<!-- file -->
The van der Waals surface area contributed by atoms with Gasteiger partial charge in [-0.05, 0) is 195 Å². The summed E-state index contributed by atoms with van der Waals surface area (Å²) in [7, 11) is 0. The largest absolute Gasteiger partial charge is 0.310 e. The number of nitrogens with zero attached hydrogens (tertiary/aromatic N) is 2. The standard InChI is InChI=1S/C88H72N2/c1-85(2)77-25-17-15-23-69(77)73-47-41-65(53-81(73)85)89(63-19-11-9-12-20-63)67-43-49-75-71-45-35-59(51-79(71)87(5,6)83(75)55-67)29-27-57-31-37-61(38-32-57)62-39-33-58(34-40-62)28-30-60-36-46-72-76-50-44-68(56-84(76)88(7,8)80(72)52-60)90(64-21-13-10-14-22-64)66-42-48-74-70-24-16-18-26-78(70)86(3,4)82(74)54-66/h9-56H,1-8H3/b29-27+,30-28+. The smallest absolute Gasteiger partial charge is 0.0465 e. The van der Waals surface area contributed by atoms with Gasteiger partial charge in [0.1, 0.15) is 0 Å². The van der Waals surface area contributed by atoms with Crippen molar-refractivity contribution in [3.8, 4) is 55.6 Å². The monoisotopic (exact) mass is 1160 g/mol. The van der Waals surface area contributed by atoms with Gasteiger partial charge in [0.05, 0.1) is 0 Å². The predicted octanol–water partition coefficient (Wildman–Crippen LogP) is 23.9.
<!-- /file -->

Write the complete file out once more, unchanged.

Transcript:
The van der Waals surface area contributed by atoms with Gasteiger partial charge in [-0.05, 0) is 195 Å². The summed E-state index contributed by atoms with van der Waals surface area (Å²) in [7, 11) is 0. The largest absolute Gasteiger partial charge is 0.310 e. The number of nitrogens with zero attached hydrogens (tertiary/aromatic N) is 2. The standard InChI is InChI=1S/C88H72N2/c1-85(2)77-25-17-15-23-69(77)73-47-41-65(53-81(73)85)89(63-19-11-9-12-20-63)67-43-49-75-71-45-35-59(51-79(71)87(5,6)83(75)55-67)29-27-57-31-37-61(38-32-57)62-39-33-58(34-40-62)28-30-60-36-46-72-76-50-44-68(56-84(76)88(7,8)80(72)52-60)90(64-21-13-10-14-22-64)66-42-48-74-70-24-16-18-26-78(70)86(3,4)82(74)54-66/h9-56H,1-8H3/b29-27+,30-28+. The smallest absolute Gasteiger partial charge is 0.0465 e. The van der Waals surface area contributed by atoms with Gasteiger partial charge in [0.1, 0.15) is 0 Å². The van der Waals surface area contributed by atoms with Crippen molar-refractivity contribution in [3.8, 4) is 55.6 Å². The monoisotopic (exact) mass is 1160 g/mol. The van der Waals surface area contributed by atoms with Gasteiger partial charge in [0.05, 0.1) is 0 Å². The predicted octanol–water partition coefficient (Wildman–Crippen LogP) is 23.9.